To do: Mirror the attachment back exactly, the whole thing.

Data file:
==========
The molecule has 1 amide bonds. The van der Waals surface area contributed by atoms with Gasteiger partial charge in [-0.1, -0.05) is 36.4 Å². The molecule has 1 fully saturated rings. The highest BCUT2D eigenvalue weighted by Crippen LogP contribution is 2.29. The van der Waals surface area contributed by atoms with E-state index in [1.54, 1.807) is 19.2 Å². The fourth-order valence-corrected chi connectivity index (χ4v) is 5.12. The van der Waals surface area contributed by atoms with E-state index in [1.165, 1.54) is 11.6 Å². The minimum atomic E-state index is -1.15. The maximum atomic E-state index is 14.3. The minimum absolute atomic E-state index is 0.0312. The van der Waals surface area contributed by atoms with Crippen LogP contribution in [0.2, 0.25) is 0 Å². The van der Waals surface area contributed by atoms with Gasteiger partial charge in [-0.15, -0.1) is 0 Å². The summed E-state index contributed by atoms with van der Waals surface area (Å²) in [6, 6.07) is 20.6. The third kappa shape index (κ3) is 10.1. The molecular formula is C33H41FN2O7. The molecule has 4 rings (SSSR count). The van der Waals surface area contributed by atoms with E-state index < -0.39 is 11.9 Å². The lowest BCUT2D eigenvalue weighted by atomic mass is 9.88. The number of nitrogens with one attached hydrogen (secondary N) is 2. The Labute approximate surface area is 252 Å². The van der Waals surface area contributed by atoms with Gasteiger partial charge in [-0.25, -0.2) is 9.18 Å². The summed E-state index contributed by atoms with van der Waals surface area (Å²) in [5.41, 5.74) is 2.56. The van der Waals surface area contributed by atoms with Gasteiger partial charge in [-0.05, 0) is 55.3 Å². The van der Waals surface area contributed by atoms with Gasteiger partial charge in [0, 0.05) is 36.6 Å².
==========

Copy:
The molecule has 1 amide bonds. The van der Waals surface area contributed by atoms with Gasteiger partial charge in [-0.1, -0.05) is 36.4 Å². The molecule has 1 fully saturated rings. The highest BCUT2D eigenvalue weighted by Crippen LogP contribution is 2.29. The van der Waals surface area contributed by atoms with E-state index in [1.54, 1.807) is 19.2 Å². The fourth-order valence-corrected chi connectivity index (χ4v) is 5.12. The van der Waals surface area contributed by atoms with E-state index in [1.165, 1.54) is 11.6 Å². The minimum atomic E-state index is -1.15. The maximum atomic E-state index is 14.3. The minimum absolute atomic E-state index is 0.0312. The van der Waals surface area contributed by atoms with Crippen LogP contribution in [0.2, 0.25) is 0 Å². The van der Waals surface area contributed by atoms with Gasteiger partial charge in [-0.15, -0.1) is 0 Å². The summed E-state index contributed by atoms with van der Waals surface area (Å²) in [6, 6.07) is 20.6. The third kappa shape index (κ3) is 10.1. The molecular formula is C33H41FN2O7. The molecule has 4 rings (SSSR count). The van der Waals surface area contributed by atoms with E-state index < -0.39 is 11.9 Å². The lowest BCUT2D eigenvalue weighted by atomic mass is 9.88. The number of nitrogens with one attached hydrogen (secondary N) is 2. The Labute approximate surface area is 252 Å². The van der Waals surface area contributed by atoms with Gasteiger partial charge in [-0.25, -0.2) is 9.18 Å². The summed E-state index contributed by atoms with van der Waals surface area (Å²) in [5.41, 5.74) is 2.56. The van der Waals surface area contributed by atoms with Gasteiger partial charge in [-0.05, 0) is 55.3 Å². The van der Waals surface area contributed by atoms with Gasteiger partial charge in [0, 0.05) is 36.6 Å².